6. Prime Minister Modi has activated a set of schemes to upgrade India's roads, ports, railways and waterways to bring down the cost of logistics. The opportunity for investment in India's infrastructure sector alone stands at $1.4 trillion. In FY 2017-18, India constructed roads at a pace of 27 kms (18 Miles) a day. Close to 200 projects are underway in the ports sector and the civil aviation sector is registering double digit growth. We also have the Smart Cities programme that aims to bring modern applications to cater to 21st century citizen needs. Several large and small Silicon Valley companies are an integral part of this programme. The Government of India has set itself a target of building 20 million affordable houses by 31 March 2022. Recognising the need for affordable health care, Prime Minister Narendra Modi launched Ayushman Bharat, or the National Health protection Scheme, the world's largest government-funded healthcare scheme to cover nearly 500 million disadvantaged Indians. More than 15,000 hospitals are empaneled under this scheme and 50% of those are from the private sector.
7. However progress cannot be made at the cost of the environment. As the world's third largest power generator, we are on our way to meet our pledge to generate 40% of our electricity from renewables by 2030. India has been at the fore-front for taking forward the International Solar Alliance and installed solar generation capacity has grown over 10 times in the last five years. India is poised to achieve target of 175 GW energy from renewables by 2022.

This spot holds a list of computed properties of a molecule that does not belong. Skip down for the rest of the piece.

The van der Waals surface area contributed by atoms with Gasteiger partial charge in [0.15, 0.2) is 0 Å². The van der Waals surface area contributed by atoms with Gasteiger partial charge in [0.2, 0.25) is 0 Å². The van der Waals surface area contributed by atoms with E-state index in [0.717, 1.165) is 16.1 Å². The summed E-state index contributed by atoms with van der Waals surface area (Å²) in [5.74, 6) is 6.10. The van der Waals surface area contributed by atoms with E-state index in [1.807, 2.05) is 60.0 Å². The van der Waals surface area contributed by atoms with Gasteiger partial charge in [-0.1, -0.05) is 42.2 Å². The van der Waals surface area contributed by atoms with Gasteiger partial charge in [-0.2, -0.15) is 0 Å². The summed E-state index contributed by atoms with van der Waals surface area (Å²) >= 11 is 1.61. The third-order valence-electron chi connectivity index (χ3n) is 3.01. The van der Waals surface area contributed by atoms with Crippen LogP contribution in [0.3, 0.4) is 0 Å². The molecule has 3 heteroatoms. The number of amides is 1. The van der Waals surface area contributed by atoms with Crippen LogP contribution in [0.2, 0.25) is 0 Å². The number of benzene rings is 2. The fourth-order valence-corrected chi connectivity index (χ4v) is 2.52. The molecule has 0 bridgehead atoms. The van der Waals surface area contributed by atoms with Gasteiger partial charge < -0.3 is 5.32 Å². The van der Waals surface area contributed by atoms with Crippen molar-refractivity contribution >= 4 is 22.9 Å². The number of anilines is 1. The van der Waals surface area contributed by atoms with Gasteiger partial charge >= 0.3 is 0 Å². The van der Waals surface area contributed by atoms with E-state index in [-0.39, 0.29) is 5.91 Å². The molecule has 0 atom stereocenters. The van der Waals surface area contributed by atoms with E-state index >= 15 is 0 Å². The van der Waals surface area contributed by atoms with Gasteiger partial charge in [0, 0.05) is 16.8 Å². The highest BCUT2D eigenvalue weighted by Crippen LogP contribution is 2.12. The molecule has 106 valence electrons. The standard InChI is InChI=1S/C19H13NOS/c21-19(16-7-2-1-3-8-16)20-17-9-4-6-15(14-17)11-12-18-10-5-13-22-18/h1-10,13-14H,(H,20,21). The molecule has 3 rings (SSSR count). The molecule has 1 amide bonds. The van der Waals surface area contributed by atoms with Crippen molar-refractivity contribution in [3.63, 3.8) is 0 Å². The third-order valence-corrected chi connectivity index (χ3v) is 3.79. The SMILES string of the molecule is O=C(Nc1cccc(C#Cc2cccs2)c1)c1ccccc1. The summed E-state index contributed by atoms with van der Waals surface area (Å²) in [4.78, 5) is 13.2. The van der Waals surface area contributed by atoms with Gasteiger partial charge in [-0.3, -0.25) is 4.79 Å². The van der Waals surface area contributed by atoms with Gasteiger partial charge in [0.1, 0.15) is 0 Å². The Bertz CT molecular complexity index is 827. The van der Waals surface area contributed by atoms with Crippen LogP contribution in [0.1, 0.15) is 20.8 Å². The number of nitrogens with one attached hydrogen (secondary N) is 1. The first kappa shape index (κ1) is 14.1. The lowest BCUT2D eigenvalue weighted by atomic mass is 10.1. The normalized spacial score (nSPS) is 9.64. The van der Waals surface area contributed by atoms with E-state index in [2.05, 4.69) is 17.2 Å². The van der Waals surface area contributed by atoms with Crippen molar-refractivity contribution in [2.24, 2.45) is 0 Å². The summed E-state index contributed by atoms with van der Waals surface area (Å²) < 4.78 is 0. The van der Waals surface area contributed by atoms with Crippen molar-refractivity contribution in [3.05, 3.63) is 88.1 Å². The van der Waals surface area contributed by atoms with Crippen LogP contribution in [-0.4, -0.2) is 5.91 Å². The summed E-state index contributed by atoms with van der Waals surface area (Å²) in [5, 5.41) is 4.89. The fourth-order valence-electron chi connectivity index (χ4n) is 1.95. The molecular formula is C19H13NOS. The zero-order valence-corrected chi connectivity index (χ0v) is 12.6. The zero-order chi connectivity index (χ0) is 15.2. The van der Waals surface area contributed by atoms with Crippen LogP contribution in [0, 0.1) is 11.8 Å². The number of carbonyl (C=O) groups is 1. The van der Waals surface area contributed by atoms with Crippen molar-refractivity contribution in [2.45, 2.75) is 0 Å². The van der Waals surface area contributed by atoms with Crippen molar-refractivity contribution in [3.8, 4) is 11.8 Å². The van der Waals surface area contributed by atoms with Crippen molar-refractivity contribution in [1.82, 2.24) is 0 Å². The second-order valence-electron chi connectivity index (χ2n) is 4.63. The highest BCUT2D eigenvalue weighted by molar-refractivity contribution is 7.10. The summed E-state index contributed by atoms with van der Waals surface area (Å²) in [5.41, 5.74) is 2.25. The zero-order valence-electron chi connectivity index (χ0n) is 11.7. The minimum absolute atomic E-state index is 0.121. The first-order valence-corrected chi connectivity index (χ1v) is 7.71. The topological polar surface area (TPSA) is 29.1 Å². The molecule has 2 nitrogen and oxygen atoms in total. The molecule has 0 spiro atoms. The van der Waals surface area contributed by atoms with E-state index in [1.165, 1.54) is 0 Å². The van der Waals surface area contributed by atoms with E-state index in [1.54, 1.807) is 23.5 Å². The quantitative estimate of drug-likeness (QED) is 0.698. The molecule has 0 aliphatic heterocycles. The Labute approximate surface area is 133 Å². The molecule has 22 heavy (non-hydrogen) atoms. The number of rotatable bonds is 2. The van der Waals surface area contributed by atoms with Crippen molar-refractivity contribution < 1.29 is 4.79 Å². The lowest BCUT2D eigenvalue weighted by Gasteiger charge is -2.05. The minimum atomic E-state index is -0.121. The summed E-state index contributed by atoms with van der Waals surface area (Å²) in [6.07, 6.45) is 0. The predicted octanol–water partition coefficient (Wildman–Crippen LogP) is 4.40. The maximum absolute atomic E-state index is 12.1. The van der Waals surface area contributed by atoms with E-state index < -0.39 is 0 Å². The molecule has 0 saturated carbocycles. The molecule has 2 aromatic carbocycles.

8. Coming to the India-US relations, we have a broad-based strategic partnership, underpinned by shared interests, democratic values and strong people-to-people ties. PM Modi has visited US five times as PM. During the last visit in June 2017, President Trump and Prime Minister Modi committed to further expanding and balancing the trade relationship and to removing obstacles to growth and jobs creation. They also resolved to pursue increased commercial engagement in a manner that advances the principles of free and fair trade. Bilateral trade has reached $142 Billion in 2018 growing by more than 13% in one year over the $126 Billion we had in 2017. Trade deficit for the US came down to $24.2 Billion, a decrease of 11.3% in one year. New Areas of Trade have opened especially in energy exports (expected to be $5.5 Billion in 2019) and civilian aircrafts valued at over $39 Billion.
9. The potential for the India-US trade and economic relationship is huge and I call upon the companies in the Bay area to become partners in the Indian growth story. First, as a source of capital. In order to achieve the growth trajectory that we have set-out for ourselves, we need adequate funding to be channelized in all critical sectors of the economy- be it infrastructure, manufacturing, housing , health, education etc. Second, as a source of cutting-edge technology in the upcoming areas such as artificial intelligence, automation and robotics, semi-conductors, biotechnology, nanotechnology, Electric vehicles and battery storage technologies. US technology can also help in other areas that have economic value such as space exploration, space mining, renewable energy, healthcare and life sciences, aerospace and defense, agriculture, water through innovation. Third, as a source of employment generation and increasing trade for the mutual benefit of both the countries.